The company states that Google Fiber operates at 100 times the speed typically provided by other cable companies, and at a competitive price.
From the company's Facebook page: "According to Akamai's State of the Internet 4Q2011, the average American only experiences speeds of 5.8 Mb/sec, while Google Fiber offers up to 1,000 Mb/sec download and upload."
The announcement comes as Comcast is attempting to acquire Time Warner Cable, which most analysts predict will not be good for consumers as the number of cable Internet providers continues to shrink.
Fiber would allow users to download a feature-length movie in a matter of seconds, and seamlessly stream HD content.
Fiber currently is in Provo, Utah, and Kansas City, where Internet service runs around $70 a month, and when bundled together with TV is $120. If a consumer keeps the service for a year or two, Google has generally waived most of the up-front equipment charges and fees that can cost several hundred dollars.
The company says that next it’s going to work side-by-side with city leaders on a two-part joint planning process to evaluate whether it can bring Google Fiber to a community.
“We’re going to work
on a detailed study of local factors that could affect construction, like
topography (e.g., hills, flood zones), housing density and the condition of
local infrastructure,” posted Milo Medin, VP, Google
Access Services, in a Google blog. “Meanwhile, cities will complete a
checklist of items that will help them get ready for a project of this scale
"For example, they’ll provide us with maps of existing conduit, water, gas and electricity lines so that we can plan where to place fiber. They’ll also help us find ways to access existing infrastructure—like utility poles—so we don’t unnecessarily dig up streets or have to put up a new pole next to an existing one.”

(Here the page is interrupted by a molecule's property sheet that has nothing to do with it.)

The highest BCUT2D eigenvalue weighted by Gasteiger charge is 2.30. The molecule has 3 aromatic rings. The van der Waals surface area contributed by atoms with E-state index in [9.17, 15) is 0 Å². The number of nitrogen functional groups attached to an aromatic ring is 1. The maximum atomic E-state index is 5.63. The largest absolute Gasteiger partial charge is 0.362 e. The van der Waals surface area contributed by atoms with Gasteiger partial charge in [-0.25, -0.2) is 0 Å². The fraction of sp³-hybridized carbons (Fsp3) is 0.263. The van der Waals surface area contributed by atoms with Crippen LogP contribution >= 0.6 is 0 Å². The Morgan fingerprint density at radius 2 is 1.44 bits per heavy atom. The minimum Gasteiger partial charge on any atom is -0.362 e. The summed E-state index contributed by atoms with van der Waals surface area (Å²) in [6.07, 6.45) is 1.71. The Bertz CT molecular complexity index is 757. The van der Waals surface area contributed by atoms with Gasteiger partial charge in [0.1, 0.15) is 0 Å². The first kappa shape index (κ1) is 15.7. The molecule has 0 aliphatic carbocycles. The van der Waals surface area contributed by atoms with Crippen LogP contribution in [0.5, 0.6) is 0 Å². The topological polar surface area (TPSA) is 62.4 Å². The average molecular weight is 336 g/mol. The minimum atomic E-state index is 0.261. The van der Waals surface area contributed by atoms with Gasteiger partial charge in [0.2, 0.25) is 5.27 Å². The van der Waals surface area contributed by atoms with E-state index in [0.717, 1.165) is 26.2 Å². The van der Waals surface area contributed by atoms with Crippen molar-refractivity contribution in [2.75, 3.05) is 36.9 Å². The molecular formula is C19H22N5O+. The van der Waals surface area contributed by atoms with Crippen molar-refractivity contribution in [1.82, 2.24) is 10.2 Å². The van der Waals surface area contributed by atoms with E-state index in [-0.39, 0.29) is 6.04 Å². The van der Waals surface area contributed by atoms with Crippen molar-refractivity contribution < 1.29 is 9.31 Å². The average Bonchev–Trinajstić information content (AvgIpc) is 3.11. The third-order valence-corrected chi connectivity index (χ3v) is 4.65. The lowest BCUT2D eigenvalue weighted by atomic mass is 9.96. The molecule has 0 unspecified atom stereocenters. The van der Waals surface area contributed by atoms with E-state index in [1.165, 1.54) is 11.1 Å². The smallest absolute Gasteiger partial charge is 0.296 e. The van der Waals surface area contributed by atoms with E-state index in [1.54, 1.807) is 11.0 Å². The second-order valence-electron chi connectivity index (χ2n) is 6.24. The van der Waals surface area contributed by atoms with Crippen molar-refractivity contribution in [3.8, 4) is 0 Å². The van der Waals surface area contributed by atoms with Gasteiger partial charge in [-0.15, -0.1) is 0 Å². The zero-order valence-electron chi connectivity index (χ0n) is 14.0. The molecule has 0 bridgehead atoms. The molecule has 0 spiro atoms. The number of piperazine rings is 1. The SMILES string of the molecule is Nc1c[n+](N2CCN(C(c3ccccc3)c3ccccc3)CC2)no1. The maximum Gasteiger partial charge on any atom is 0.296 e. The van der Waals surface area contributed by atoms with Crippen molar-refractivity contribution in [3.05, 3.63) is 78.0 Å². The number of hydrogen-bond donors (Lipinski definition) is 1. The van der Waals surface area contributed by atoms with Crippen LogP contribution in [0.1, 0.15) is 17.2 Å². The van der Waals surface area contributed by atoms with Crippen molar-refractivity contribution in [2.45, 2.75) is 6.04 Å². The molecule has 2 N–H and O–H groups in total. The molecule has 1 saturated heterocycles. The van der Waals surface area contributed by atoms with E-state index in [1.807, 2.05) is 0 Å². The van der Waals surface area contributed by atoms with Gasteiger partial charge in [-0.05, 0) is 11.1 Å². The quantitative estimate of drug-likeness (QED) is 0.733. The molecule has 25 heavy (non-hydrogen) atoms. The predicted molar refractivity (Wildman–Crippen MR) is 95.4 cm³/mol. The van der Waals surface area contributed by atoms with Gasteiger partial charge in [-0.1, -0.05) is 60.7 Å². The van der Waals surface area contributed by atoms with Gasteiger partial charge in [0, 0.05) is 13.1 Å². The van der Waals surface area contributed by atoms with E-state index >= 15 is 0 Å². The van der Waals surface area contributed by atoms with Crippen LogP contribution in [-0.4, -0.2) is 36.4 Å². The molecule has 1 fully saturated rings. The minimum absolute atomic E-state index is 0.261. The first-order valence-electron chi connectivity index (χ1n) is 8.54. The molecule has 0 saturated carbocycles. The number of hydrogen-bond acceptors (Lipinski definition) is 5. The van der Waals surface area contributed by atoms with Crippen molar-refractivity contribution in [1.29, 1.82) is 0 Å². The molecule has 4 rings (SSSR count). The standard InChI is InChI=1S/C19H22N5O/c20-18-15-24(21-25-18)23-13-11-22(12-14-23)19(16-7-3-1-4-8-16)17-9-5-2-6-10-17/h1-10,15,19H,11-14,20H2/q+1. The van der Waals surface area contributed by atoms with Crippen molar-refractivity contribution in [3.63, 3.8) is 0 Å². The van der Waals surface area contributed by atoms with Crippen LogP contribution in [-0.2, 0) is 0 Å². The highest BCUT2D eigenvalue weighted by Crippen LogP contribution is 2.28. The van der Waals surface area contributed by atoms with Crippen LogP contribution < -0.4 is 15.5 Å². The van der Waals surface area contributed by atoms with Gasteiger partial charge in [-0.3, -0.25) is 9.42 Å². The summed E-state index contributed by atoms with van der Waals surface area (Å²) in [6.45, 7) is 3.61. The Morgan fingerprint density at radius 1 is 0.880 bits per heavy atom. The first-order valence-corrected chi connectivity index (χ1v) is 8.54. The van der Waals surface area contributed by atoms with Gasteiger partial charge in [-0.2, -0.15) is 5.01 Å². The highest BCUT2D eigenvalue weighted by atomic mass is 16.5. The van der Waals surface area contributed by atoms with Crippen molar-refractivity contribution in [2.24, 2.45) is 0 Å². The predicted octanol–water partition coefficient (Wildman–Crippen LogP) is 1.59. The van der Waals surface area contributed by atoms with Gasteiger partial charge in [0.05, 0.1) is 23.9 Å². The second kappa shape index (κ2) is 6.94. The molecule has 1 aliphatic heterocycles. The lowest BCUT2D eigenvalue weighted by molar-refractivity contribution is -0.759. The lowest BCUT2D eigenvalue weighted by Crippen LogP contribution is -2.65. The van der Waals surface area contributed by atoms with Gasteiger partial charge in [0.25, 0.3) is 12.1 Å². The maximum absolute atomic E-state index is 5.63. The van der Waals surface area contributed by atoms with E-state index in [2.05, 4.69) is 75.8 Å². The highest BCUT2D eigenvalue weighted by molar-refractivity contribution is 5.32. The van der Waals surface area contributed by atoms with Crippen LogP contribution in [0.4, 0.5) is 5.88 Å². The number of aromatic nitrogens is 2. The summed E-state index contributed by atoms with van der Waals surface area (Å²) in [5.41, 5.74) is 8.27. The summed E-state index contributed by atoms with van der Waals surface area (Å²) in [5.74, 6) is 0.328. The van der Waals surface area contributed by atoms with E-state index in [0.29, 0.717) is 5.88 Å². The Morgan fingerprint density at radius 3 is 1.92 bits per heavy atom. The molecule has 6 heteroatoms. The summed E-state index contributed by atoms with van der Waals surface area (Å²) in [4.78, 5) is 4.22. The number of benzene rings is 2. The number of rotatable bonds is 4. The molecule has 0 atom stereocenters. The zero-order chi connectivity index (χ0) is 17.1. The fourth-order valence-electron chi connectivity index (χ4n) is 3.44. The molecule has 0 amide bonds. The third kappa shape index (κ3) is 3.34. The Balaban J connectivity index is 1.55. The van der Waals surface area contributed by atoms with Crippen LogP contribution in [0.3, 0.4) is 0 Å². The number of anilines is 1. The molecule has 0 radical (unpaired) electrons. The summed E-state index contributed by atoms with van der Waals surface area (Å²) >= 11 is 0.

The mayors of both Decatur and Avondale Estates praised the good news as an opportunity to bolster the local economy.
“We are excited to be working with Google Fiber to potentially bring ultra-high-speed Internet access to Avondale Estates,” Avondale Estates Mayor Rieker said in a news release. “Implementing abundant, high-speed broadband access will encourage economic development and allow the City to become a test bed for new technology and ideas that have the potential to improve our daily lives.”
Said Decatur Mayor Jim Baskett said in a release, “The City of Decatur is proud to be on Google’s short list. Decatur is known for being forward thinking in our commitment to sustainable, long-term planning. We now have the opportunity to demonstrate that we are fiber ready and future ready. Our entire community of homes, schools and places of worship would benefit from Google Fiber’s unbelievably fast internet speeds, in ways we can’t even imagine. We look forward to Google’s building the infrastructure for this technological investment in our community.”
While Decatur and Avondale Estates are two of just 34 cities under consideration, they're not the only ones in the metro Atlanta area. Others under consideration include Atlanta, Brookhaven, College Park, East Point, Hapeville, Sandy Springs and Smyrna.
Would you consider switching to Google Fiber if it came to Decatur or Avondale Estates? Let us know in the comment section below.